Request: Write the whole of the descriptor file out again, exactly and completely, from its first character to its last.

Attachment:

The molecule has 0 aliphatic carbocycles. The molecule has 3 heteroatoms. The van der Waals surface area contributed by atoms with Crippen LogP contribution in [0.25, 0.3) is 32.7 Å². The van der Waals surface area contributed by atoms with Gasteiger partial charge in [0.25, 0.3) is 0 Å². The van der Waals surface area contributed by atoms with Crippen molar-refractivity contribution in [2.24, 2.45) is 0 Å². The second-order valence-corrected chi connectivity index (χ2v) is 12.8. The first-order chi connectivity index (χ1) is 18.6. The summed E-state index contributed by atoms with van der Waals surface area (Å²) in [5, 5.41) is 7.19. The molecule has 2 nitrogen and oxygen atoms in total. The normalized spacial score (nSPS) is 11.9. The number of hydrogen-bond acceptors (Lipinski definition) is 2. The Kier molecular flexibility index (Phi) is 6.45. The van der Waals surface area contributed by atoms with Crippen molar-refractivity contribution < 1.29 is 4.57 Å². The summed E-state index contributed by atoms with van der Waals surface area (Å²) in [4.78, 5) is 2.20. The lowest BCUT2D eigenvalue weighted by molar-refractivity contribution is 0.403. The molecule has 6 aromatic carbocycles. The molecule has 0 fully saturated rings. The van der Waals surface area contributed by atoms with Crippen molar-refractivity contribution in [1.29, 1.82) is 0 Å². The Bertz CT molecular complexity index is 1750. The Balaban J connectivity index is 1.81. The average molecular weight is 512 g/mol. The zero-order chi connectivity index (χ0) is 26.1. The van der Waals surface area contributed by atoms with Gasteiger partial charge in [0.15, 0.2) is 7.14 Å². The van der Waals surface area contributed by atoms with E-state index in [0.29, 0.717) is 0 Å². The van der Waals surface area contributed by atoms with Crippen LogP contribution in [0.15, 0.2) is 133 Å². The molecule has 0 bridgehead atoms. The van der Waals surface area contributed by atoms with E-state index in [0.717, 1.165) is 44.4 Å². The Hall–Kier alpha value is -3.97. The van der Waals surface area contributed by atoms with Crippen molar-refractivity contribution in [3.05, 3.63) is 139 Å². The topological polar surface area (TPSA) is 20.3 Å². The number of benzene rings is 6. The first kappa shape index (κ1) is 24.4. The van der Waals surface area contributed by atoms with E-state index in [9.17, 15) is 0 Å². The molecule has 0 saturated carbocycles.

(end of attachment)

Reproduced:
The molecule has 0 aliphatic carbocycles. The molecule has 3 heteroatoms. The van der Waals surface area contributed by atoms with Crippen LogP contribution in [0.25, 0.3) is 32.7 Å². The van der Waals surface area contributed by atoms with Gasteiger partial charge in [0.25, 0.3) is 0 Å². The van der Waals surface area contributed by atoms with Crippen molar-refractivity contribution in [2.24, 2.45) is 0 Å². The second-order valence-corrected chi connectivity index (χ2v) is 12.8. The first-order chi connectivity index (χ1) is 18.6. The summed E-state index contributed by atoms with van der Waals surface area (Å²) in [5, 5.41) is 7.19. The molecule has 2 nitrogen and oxygen atoms in total. The normalized spacial score (nSPS) is 11.9. The number of hydrogen-bond acceptors (Lipinski definition) is 2. The Kier molecular flexibility index (Phi) is 6.45. The van der Waals surface area contributed by atoms with Crippen molar-refractivity contribution < 1.29 is 4.57 Å². The summed E-state index contributed by atoms with van der Waals surface area (Å²) in [4.78, 5) is 2.20. The lowest BCUT2D eigenvalue weighted by molar-refractivity contribution is 0.403. The molecule has 6 aromatic carbocycles. The molecule has 0 fully saturated rings. The van der Waals surface area contributed by atoms with Crippen molar-refractivity contribution in [1.29, 1.82) is 0 Å². The Bertz CT molecular complexity index is 1750. The Balaban J connectivity index is 1.81. The average molecular weight is 512 g/mol. The zero-order chi connectivity index (χ0) is 26.1. The van der Waals surface area contributed by atoms with Gasteiger partial charge in [0.15, 0.2) is 7.14 Å². The van der Waals surface area contributed by atoms with E-state index in [0.29, 0.717) is 0 Å². The van der Waals surface area contributed by atoms with Crippen LogP contribution in [0.15, 0.2) is 133 Å². The molecule has 0 bridgehead atoms. The van der Waals surface area contributed by atoms with E-state index in [0.717, 1.165) is 44.4 Å². The Hall–Kier alpha value is -3.97. The van der Waals surface area contributed by atoms with Crippen molar-refractivity contribution in [3.05, 3.63) is 139 Å². The topological polar surface area (TPSA) is 20.3 Å². The number of benzene rings is 6. The first kappa shape index (κ1) is 24.4. The van der Waals surface area contributed by atoms with E-state index in [9.17, 15) is 0 Å². The molecule has 0 saturated carbocycles.